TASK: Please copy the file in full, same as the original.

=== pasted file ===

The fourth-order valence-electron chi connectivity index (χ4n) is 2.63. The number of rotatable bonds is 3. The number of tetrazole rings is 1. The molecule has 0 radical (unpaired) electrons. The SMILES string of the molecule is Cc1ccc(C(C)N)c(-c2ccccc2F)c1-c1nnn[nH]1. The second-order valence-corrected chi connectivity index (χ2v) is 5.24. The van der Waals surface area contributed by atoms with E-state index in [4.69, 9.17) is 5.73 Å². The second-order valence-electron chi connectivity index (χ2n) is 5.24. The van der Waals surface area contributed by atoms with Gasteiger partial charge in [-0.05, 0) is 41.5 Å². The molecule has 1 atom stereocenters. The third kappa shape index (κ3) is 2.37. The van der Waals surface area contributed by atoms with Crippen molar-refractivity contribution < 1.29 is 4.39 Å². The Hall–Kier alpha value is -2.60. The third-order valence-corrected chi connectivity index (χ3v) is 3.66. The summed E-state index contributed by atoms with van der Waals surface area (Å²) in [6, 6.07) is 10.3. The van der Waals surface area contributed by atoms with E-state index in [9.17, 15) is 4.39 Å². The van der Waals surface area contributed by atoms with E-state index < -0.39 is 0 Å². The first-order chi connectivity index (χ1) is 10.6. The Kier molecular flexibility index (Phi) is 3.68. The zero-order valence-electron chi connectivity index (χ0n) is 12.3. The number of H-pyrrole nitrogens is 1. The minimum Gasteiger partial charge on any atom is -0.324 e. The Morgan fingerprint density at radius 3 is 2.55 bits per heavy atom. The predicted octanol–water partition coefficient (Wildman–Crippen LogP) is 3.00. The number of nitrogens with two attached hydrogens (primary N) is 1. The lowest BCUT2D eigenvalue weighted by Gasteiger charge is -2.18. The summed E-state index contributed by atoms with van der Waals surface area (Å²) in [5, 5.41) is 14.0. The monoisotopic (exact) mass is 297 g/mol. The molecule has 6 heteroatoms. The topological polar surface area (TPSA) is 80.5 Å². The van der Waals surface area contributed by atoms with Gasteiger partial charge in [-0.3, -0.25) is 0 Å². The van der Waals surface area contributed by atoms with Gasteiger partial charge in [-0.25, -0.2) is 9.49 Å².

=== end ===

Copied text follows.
The fourth-order valence-electron chi connectivity index (χ4n) is 2.63. The number of rotatable bonds is 3. The number of tetrazole rings is 1. The molecule has 0 radical (unpaired) electrons. The SMILES string of the molecule is Cc1ccc(C(C)N)c(-c2ccccc2F)c1-c1nnn[nH]1. The second-order valence-corrected chi connectivity index (χ2v) is 5.24. The van der Waals surface area contributed by atoms with E-state index in [4.69, 9.17) is 5.73 Å². The second-order valence-electron chi connectivity index (χ2n) is 5.24. The van der Waals surface area contributed by atoms with Gasteiger partial charge in [-0.05, 0) is 41.5 Å². The molecule has 1 atom stereocenters. The third kappa shape index (κ3) is 2.37. The van der Waals surface area contributed by atoms with Crippen molar-refractivity contribution < 1.29 is 4.39 Å². The Hall–Kier alpha value is -2.60. The third-order valence-corrected chi connectivity index (χ3v) is 3.66. The summed E-state index contributed by atoms with van der Waals surface area (Å²) in [6, 6.07) is 10.3. The van der Waals surface area contributed by atoms with E-state index in [9.17, 15) is 4.39 Å². The van der Waals surface area contributed by atoms with E-state index < -0.39 is 0 Å². The first-order chi connectivity index (χ1) is 10.6. The Kier molecular flexibility index (Phi) is 3.68. The zero-order valence-electron chi connectivity index (χ0n) is 12.3. The number of H-pyrrole nitrogens is 1. The minimum Gasteiger partial charge on any atom is -0.324 e. The Morgan fingerprint density at radius 3 is 2.55 bits per heavy atom. The predicted octanol–water partition coefficient (Wildman–Crippen LogP) is 3.00. The number of nitrogens with two attached hydrogens (primary N) is 1. The lowest BCUT2D eigenvalue weighted by Gasteiger charge is -2.18. The summed E-state index contributed by atoms with van der Waals surface area (Å²) in [5, 5.41) is 14.0. The monoisotopic (exact) mass is 297 g/mol. The molecule has 6 heteroatoms. The topological polar surface area (TPSA) is 80.5 Å². The van der Waals surface area contributed by atoms with Gasteiger partial charge in [-0.3, -0.25) is 0 Å². The van der Waals surface area contributed by atoms with Gasteiger partial charge in [-0.25, -0.2) is 9.49 Å².